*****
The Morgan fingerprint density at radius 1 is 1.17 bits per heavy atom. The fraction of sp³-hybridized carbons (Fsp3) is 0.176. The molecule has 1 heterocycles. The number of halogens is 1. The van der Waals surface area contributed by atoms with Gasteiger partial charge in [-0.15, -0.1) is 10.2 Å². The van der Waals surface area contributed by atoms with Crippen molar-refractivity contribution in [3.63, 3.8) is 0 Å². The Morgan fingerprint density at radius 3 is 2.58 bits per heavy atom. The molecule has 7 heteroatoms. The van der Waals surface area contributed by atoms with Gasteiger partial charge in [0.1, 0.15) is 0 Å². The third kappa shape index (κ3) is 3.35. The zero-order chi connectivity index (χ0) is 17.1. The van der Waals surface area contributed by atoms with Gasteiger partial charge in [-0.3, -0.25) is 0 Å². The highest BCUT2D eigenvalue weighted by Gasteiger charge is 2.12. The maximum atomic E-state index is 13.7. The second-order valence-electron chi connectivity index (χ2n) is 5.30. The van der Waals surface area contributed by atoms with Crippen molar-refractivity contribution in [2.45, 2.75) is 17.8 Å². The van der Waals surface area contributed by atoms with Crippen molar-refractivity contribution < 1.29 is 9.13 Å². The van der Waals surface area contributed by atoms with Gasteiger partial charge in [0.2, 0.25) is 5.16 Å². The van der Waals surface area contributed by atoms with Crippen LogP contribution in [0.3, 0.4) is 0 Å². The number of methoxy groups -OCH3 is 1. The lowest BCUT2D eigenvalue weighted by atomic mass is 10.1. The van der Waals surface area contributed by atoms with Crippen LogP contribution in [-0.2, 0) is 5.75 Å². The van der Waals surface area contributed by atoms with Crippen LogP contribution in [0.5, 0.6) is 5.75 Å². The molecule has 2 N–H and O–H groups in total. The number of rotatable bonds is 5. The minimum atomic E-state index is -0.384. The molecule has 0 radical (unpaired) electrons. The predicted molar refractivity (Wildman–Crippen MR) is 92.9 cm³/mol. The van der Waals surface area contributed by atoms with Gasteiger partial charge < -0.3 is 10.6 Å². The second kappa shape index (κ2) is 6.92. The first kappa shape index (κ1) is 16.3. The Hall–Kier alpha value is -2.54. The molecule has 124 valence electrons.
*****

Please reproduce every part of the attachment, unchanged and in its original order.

The Morgan fingerprint density at radius 1 is 1.17 bits per heavy atom. The fraction of sp³-hybridized carbons (Fsp3) is 0.176. The molecule has 1 heterocycles. The number of halogens is 1. The van der Waals surface area contributed by atoms with Gasteiger partial charge in [-0.15, -0.1) is 10.2 Å². The van der Waals surface area contributed by atoms with Crippen molar-refractivity contribution in [3.63, 3.8) is 0 Å². The Morgan fingerprint density at radius 3 is 2.58 bits per heavy atom. The molecule has 7 heteroatoms. The van der Waals surface area contributed by atoms with Gasteiger partial charge in [0.1, 0.15) is 0 Å². The third kappa shape index (κ3) is 3.35. The zero-order chi connectivity index (χ0) is 17.1. The van der Waals surface area contributed by atoms with Gasteiger partial charge in [-0.3, -0.25) is 0 Å². The highest BCUT2D eigenvalue weighted by Gasteiger charge is 2.12. The maximum atomic E-state index is 13.7. The second-order valence-electron chi connectivity index (χ2n) is 5.30. The van der Waals surface area contributed by atoms with Crippen molar-refractivity contribution in [2.45, 2.75) is 17.8 Å². The van der Waals surface area contributed by atoms with Crippen molar-refractivity contribution < 1.29 is 9.13 Å². The van der Waals surface area contributed by atoms with Gasteiger partial charge in [0.2, 0.25) is 5.16 Å². The van der Waals surface area contributed by atoms with Crippen LogP contribution in [0.3, 0.4) is 0 Å². The number of methoxy groups -OCH3 is 1. The lowest BCUT2D eigenvalue weighted by atomic mass is 10.1. The van der Waals surface area contributed by atoms with Crippen LogP contribution in [-0.2, 0) is 5.75 Å². The van der Waals surface area contributed by atoms with Crippen LogP contribution in [0.5, 0.6) is 5.75 Å². The molecule has 2 N–H and O–H groups in total. The number of rotatable bonds is 5. The minimum atomic E-state index is -0.384. The molecule has 0 radical (unpaired) electrons. The predicted molar refractivity (Wildman–Crippen MR) is 92.9 cm³/mol. The van der Waals surface area contributed by atoms with Gasteiger partial charge < -0.3 is 10.6 Å². The second kappa shape index (κ2) is 6.92. The first kappa shape index (κ1) is 16.3. The Hall–Kier alpha value is -2.54. The molecule has 124 valence electrons.